Dead Bedroom: What Is It And What Can You Do About It?
The phrase ‘dead bedroom’ has been surging up the Google rankings in the past year. Here’s a look at what it means, and what you can do to rescue the situation!
‘Dead bedroom’ means that a couple has very infrequent sex or has stopped engaging in sexual activity at all. It’s not an official medical term, so you won’t hear doctors or therapists using it, and there is no precise definition of when a relationship is considered to be in the dead bedroom zone.
It’s a subjective issue, because for some couples having sex once a month might be satisfactory, but for others it is just not enough. It could mean a completely sexless marriage, or a relationship where sex occurs but it’s often a source of tension or lack of enthusiasm and is unsatisfying for one or both partners.
What can cause a dead bedroom?
There are any number of reasons why sexual intimacy might begin to fade away, but one of the most common is a mismatched libido, when one partner has a much higher sex drive than the other. This can lead to feelings of rejection and frustration, and even less frequent sex as the sense of connection breaks down.
It is often a situation that builds up gradually, when the initial honeymoon phase of a relationship begins to fade away. A couple who are not in the habit of talking openly about their feelings can descend into a spiral of less sex and intimacy that becomes a source of unspoken resentment, making communication even more difficult.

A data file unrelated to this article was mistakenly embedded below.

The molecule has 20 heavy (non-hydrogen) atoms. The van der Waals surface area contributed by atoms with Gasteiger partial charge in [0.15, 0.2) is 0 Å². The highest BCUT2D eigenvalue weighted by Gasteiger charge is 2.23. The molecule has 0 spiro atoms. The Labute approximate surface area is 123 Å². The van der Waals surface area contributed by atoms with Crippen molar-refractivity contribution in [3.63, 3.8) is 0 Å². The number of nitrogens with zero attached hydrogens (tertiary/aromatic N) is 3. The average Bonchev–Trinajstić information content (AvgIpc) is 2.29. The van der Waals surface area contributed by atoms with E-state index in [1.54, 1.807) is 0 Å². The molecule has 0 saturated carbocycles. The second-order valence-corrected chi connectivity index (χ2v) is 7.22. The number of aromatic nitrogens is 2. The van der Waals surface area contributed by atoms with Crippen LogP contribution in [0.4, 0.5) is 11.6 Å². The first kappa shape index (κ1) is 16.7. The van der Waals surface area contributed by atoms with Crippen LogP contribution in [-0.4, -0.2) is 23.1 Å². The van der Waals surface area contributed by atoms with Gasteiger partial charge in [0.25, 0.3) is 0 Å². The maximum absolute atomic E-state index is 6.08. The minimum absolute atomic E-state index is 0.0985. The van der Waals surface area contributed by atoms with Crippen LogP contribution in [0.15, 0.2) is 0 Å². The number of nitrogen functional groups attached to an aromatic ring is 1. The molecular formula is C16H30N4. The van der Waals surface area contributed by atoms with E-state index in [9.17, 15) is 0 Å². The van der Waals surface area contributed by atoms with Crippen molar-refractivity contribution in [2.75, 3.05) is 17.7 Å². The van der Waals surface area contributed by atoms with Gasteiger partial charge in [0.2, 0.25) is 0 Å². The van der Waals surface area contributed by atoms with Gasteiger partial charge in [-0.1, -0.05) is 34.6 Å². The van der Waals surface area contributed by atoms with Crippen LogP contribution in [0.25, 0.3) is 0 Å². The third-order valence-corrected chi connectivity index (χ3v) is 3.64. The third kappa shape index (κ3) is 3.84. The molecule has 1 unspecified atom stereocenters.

Sometimes, it can just be the ordinary but stressful business of life that causes a couple to become more sexually distant: a change of job, a new baby, moving house. All these things can leave one or both partners with less time and energy for sex.
How can you revive a dead bedroom?
There’s no need to accept an unsatisfactory sex life, but the only route back to intimacy is by opening up an honest conversation to clear the air. It’s important to be open about the way you feel, but do not be tempted to blame your partner for everything. If they are going through a busy or difficult time, try to see the situation from their perspective.
Rebuild intimacy slowly
You might agree to set aside one night a week where you focus only on your relationship. Once you feel closer emotionally, reestablish some physical closeness. Start with smaller acts such as kissing and holding hands rather than suddenly attempting full-on passion.
Many people who assume that they have a low libido often just need some pleasurable stimulation to get them in the right place for sex. This is what psychologists call ‘responsive desire’ rather than ‘spontaneous desire’. Explore each other’s erogenous zones, and be honest about what turns you on.
Stay relaxed and enjoy the moment rather than worrying about what will happen next. Taking away the expectation can help you to rebuild your intimacy in a new way, and may bring you closer to each other than you have ever been before.
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